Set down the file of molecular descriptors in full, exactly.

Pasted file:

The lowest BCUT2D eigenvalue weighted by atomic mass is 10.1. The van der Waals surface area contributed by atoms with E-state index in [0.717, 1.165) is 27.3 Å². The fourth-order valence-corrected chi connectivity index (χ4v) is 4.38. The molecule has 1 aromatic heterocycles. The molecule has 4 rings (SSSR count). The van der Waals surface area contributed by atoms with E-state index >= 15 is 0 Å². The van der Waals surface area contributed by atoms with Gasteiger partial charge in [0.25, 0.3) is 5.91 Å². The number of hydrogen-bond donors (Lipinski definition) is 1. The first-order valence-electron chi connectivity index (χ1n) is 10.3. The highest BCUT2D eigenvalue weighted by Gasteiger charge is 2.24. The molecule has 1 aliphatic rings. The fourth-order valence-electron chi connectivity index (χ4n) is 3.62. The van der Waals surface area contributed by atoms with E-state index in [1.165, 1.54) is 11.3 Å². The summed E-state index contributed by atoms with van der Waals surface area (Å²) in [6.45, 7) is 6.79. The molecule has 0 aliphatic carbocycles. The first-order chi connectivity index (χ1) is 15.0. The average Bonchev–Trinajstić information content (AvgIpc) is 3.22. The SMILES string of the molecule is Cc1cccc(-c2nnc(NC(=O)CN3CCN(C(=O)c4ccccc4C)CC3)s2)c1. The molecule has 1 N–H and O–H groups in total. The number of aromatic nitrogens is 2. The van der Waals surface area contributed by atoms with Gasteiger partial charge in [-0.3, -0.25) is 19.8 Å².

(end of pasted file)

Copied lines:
The lowest BCUT2D eigenvalue weighted by atomic mass is 10.1. The van der Waals surface area contributed by atoms with E-state index in [0.717, 1.165) is 27.3 Å². The fourth-order valence-corrected chi connectivity index (χ4v) is 4.38. The molecule has 1 aromatic heterocycles. The molecule has 4 rings (SSSR count). The van der Waals surface area contributed by atoms with E-state index >= 15 is 0 Å². The van der Waals surface area contributed by atoms with Gasteiger partial charge in [0.25, 0.3) is 5.91 Å². The number of hydrogen-bond donors (Lipinski definition) is 1. The first-order valence-electron chi connectivity index (χ1n) is 10.3. The highest BCUT2D eigenvalue weighted by Gasteiger charge is 2.24. The molecule has 1 aliphatic rings. The fourth-order valence-electron chi connectivity index (χ4n) is 3.62. The van der Waals surface area contributed by atoms with E-state index in [1.165, 1.54) is 11.3 Å². The summed E-state index contributed by atoms with van der Waals surface area (Å²) in [6.45, 7) is 6.79. The molecule has 0 aliphatic carbocycles. The first-order chi connectivity index (χ1) is 15.0. The average Bonchev–Trinajstić information content (AvgIpc) is 3.22. The SMILES string of the molecule is Cc1cccc(-c2nnc(NC(=O)CN3CCN(C(=O)c4ccccc4C)CC3)s2)c1. The molecule has 1 N–H and O–H groups in total. The number of aromatic nitrogens is 2. The van der Waals surface area contributed by atoms with Gasteiger partial charge in [-0.3, -0.25) is 19.8 Å².